Nestled in a dramatic landscape of gorges and waterfalls, the monastery of Saint-Guilhem-le-Désert, from which this cloister comes, was founded in 804 by Saint William (Guilhem), legendary duke of Aquitaine and a member of the court of Charlemagne. Saint-Guilhem thrived as a pilgrim's destination on the road to the shrine of Saint James (Santiago de Compostela) in northern Spain.
The capitals attest to the skill and imagination of the medieval sculptor. Many imitate the leaf forms of ancient Roman types; others appear as if covered by vines, and one precisely represents the form of a hops plant. Still others present stories from the Bible, including Daniel in the Lions' Den. Inventively carved columns and pilasters imitate the bark of a palm tree, cascades of water, or clusters of foliage.
In the wake of the French Revolution, many elements of the cloister were acquired by local citizens. The elements seen here were purchased by the American sculptor George Grey Barnard before World War I.
The late eleventh-century limestone capital in the center (25.120.246), recut as a font, comes from the Auvergne or Guyenne region of France.
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Detail showing 25.120.5, .22, .37
Detail showing 25.120.54
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Date:late 12th–early 13th century
Dimensions:30 ft. 2 in. × 23 ft. 10 in. (919.5 × 726.4 cm)
Credit Line:The Cloisters Collection, 1925
From the abbey church of Saint-Guilhem-le-Désert, near Montpellier, France; Pierre-Yon Vernière, Aniane, France ; Charles Vernière, Aniane, France ; Antoine Labrigot, Carcasonne, France ; [ Louis Cornillon, Paris] ; George Grey Barnard American, Bellefonte, Pennsylvania 1863–1938 New York, New York (until 1925)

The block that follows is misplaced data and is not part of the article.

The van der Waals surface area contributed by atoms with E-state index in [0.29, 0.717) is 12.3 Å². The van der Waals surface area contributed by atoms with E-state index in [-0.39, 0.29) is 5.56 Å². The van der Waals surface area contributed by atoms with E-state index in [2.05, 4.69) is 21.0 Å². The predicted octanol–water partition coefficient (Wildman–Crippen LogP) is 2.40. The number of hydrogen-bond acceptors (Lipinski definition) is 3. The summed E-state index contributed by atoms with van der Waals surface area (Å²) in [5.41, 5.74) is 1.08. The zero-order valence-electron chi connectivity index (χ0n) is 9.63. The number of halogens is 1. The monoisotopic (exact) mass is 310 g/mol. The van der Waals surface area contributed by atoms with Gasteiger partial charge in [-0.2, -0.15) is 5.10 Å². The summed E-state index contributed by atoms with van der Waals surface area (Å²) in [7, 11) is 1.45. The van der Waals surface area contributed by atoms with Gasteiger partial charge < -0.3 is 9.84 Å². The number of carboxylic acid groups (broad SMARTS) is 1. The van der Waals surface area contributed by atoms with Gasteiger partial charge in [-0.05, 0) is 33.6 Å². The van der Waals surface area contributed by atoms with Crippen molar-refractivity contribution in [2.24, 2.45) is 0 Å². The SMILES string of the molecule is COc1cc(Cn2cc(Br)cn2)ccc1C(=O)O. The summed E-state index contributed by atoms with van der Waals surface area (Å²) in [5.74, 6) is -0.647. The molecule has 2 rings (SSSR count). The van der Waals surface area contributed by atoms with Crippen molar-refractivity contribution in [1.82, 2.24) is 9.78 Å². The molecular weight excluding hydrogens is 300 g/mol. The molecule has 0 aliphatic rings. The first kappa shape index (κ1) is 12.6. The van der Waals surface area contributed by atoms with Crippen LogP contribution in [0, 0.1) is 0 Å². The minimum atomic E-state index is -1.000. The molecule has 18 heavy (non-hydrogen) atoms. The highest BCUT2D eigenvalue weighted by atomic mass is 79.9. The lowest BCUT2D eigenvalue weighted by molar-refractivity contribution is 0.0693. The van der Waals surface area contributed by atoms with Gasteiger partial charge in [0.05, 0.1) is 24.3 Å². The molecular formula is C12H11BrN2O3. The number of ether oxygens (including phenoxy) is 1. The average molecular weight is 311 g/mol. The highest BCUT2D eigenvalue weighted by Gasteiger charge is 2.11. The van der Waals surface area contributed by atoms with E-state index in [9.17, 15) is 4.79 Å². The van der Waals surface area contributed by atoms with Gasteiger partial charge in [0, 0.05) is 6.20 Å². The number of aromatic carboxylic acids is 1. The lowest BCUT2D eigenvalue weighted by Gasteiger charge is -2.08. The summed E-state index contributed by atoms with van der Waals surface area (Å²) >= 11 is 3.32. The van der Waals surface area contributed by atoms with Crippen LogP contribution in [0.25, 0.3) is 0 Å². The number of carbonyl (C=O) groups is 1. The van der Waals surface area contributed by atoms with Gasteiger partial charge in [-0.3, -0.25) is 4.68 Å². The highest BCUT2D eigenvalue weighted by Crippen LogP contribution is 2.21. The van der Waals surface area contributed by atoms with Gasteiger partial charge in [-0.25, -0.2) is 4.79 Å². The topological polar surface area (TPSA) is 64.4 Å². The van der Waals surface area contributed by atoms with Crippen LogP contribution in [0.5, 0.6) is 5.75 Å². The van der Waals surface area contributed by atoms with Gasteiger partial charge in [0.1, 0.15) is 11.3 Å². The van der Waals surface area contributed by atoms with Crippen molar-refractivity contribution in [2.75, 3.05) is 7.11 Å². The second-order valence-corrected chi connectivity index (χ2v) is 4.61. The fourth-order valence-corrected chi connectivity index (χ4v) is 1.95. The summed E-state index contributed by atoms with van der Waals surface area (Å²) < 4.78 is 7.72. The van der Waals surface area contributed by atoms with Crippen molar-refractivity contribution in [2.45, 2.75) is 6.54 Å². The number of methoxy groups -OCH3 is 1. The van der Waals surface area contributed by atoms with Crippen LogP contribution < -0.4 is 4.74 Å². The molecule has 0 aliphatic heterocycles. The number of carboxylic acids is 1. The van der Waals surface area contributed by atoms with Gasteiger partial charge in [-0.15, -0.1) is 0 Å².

Carlier, Achille. "L'Elginisme: Aperçu su l’étendue du fléau. Les convoitises de l’Amérique. La résistance française. Les récentes tentatives.." Les Pierres de France 1, no. 3 (1937). pp. 98–101.
Carlier, Achille. "L'Elginisme." Les Pierres de France 2 (1938). p. 2, fig. 2.
Carlier, Achille. "Le Pillage du Cloitre de Saint-Guilhem-du-Desert (Hérault)." Les Pierres de France 2 (1938). pp. 18–21, fig. 13–15, 17–18.
Lief, Zola. "The Cloisters." The Compleat Collector 3, no. 7 (May 1943). p. 3.
Tomkins, Calvin. "The Cloisters... The Cloisters... The Cloisters...." The Metropolitan Museum of Art Bulletin, n.s., 28, no. 7 (March 1970). pp. 308–320.
"Books - Medieval Monuments at The Cloisters: As They Were and As They Are." The Metropolitan Museum of Art Bulletin, n.s., 30, no. 4 (February 1972-March 1972). pp. 170–175, fig. 1–4.
Rorimer, James J. Medieval Monuments at The Cloisters: As They Were and As They Are, edited by Katherine Serrell Rorimer. Revised ed. New York: The Metropolitan Museum of Art, 1972. pp. 17–19, fig. 7–10.
Young, Bonnie. A Walk Through The Cloisters. New York: The Metropolitan Museum of Art, 1979. pp. 23–29.
Shepard, Mary B. Europe in the Middle Ages, edited by Charles T. Little, and Timothy B. Husband. New York: The Metropolitan Museum of Art, 1987. pp. 12, 80–81, pl. 73.
Forsyth, Ilene H. "The Monumental Arts of the Romanesque Period: Recent Research." In The Cloisters: Studies in Honor of the Fiftieth Anniversary, edited by Elizabeth C. Parker. New York: The Metropolitan Museum of Art, 1992. p. 4, fig. 2.
Barnet, Peter, and Nancy Y. Wu. The Cloisters: Medieval Art and Architecture. New York and New Haven: The Metropolitan Museum of Art, 2005. no. 27, pp. 58, 194.
Barnet, Peter, and Nancy Y. Wu. The Cloisters: Medieval Art and Architecture. 75th Anniversary ed. New York and New Haven: The Metropolitan Museum of Art, 2012. pp. 56–58.
Husband, Timothy B. "Creating the Cloisters." The Metropolitan Museum of Art Bulletin, n.s., 70, no. 4 (Spring 2013). p. 4–47, fig. 8, 9, 14, 22, 71, discussed throughout.
Fozi, Shirin. "American Medieval: Authenticity and the Indifference of Architecture." Journal of the History of Collections 27, no. 3 (November 2015). p. 478, fig. 9.
Boehm, Barbara Drake. "Habit Forming: Costume in Medieval Monastic Community." In Heavenly Bodies: Fashion and the Catholic Imagination, edited by Andrew Bolton. Vol. 2. New York: The Metropolitan Museum of Art, 2018. p. 219.
Bolton, Andrew, ed. Heavenly Bodies: Fashion and the Catholic Imagination. Vol. 2. New York: The Metropolitan Museum of Art, 2018. p. 220.
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